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For nearly 20 years, Zhanna has poured her life into serving kids with disabilities in Almaty, Kazakhstan. While her ministry and organization have gone through various phases and names (A Friend at All Times, The Mercy Ministry, Young Life Central Asia Capernaum), the focus has always been the same: to authentically love kids and adults with special needs as Christ does and mobilize others to do likewise. This ministry involves home visits, weekly and monthly events, Young Life club meetings, training for volunteers, and Bible studies for moms. The logistics involved have always been overwhelming. For example, a summer camp for those with special needs requires one volunteer per participant plus all the typical program and support staff. Dietary restrictions and accessibility are very important to each individual participant, but the Soviet culture did not promote such concerns.  Zhanna and her leaders pioneer new paths to serve these families, helping to educate both volunteers and society about the unique challenges the special needs community faces.

 

Behind each young person with a disability is almost always a devoted, overworked, and underappreciated mom. Since Soviet society has historically denied the existence of those with special needs, moms are often abandoned by their husbands and criticized by society, as though they were somehow the cause of their child’s condition. Most every summer, a team of women from Second goes to support Zhanna’s ministry. While Zhanna’s well-developed Russian-speaking leadership team runs a camp for the special needs kids, the team from Second provides a much appreciated get-away for the moms. They lead seminars on God’s view of their children, facilitate small group discussions, pray personally with each mom, enjoy artistic outlets, and create an environment where the moms can build friendships with those who understand and appreciate them. Very few have any Christian background, and many are Muslims. But all have positively responded to the care they receive at these retreats, and many have continued to participate in Bible studies throughout the year.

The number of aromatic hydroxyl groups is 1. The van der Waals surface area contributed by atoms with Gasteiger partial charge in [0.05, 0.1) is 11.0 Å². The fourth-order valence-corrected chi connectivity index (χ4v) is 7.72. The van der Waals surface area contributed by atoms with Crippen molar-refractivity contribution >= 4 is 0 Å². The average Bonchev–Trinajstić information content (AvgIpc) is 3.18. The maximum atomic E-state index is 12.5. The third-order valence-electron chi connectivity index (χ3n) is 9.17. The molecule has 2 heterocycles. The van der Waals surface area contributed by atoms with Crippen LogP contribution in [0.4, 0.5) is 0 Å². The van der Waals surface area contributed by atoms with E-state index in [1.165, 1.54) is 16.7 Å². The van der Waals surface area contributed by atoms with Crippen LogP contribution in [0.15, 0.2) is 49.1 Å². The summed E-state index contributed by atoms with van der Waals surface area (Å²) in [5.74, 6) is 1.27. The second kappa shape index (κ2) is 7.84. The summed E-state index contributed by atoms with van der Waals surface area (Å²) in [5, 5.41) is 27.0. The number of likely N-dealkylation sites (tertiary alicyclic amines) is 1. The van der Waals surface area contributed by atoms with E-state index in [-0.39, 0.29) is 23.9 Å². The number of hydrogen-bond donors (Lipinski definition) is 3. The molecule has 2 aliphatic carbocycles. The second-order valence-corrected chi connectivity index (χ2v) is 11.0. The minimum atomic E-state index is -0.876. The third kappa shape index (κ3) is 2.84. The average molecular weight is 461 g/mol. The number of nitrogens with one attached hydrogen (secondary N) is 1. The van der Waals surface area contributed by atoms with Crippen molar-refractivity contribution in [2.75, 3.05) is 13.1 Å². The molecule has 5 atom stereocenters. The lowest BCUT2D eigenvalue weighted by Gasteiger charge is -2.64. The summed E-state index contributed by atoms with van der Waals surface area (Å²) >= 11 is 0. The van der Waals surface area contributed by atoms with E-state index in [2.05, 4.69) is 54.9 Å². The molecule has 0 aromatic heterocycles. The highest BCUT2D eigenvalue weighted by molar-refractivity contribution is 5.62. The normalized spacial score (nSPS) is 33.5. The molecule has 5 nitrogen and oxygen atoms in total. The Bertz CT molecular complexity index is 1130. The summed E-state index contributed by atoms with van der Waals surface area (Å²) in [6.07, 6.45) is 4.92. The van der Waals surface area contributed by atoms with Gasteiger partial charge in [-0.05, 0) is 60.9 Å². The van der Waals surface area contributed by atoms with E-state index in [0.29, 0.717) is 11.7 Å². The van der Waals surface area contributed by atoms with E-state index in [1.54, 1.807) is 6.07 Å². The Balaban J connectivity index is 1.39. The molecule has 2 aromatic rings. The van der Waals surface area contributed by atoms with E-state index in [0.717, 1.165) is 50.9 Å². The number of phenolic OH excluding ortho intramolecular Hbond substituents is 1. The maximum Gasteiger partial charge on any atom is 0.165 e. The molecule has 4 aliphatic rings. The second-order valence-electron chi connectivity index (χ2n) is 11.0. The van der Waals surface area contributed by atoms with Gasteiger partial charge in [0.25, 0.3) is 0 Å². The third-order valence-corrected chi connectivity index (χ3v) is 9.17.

This ministry is not limited to Almaty but has spread to other cities throughout the former Soviet Union. Tim, a member of Second serving in Kyrgyzstan, together with his wife Tanya, help lead the Bishkek special needs ministry. They have started a regular club and are training volunteers to develop the same style of ministry in their country. Similar to what is done in Kazakhstan, many of the volunteers for this ministry are kids from the typical Young Life club ministry.

 

Across town Dina is raising two special needs children of her own. Together with her husband, Nurmat, they have four children. Their second child Abigail was born with Down Syndrome, as was their adopted fourth child, Eliazar. As they learned to love and care for their own children, God led them out of student ministry, where Dina had served for over 20 years, into a new ministry to families with children born with Down Syndrome. While Zhanna focuses her ministry on young people and adults with disabilities, Dina has focused on families with infants and very young children with Down Syndrome. Many of the moms are young and are still processing the loss of the dreams and hopes they had for their children. Dina knows that struggle and shares with them how God met her and continues to give her hope and joy. In this highly Islamic context, many of her neighbors are then introduced to a God whose mercy, grace, and redemption are different than they had been led to believe. Through these partners, and through God’s surprising providence of children with special needs, people in Central Asia are beholding the Lord’s glory in new and powerful ways.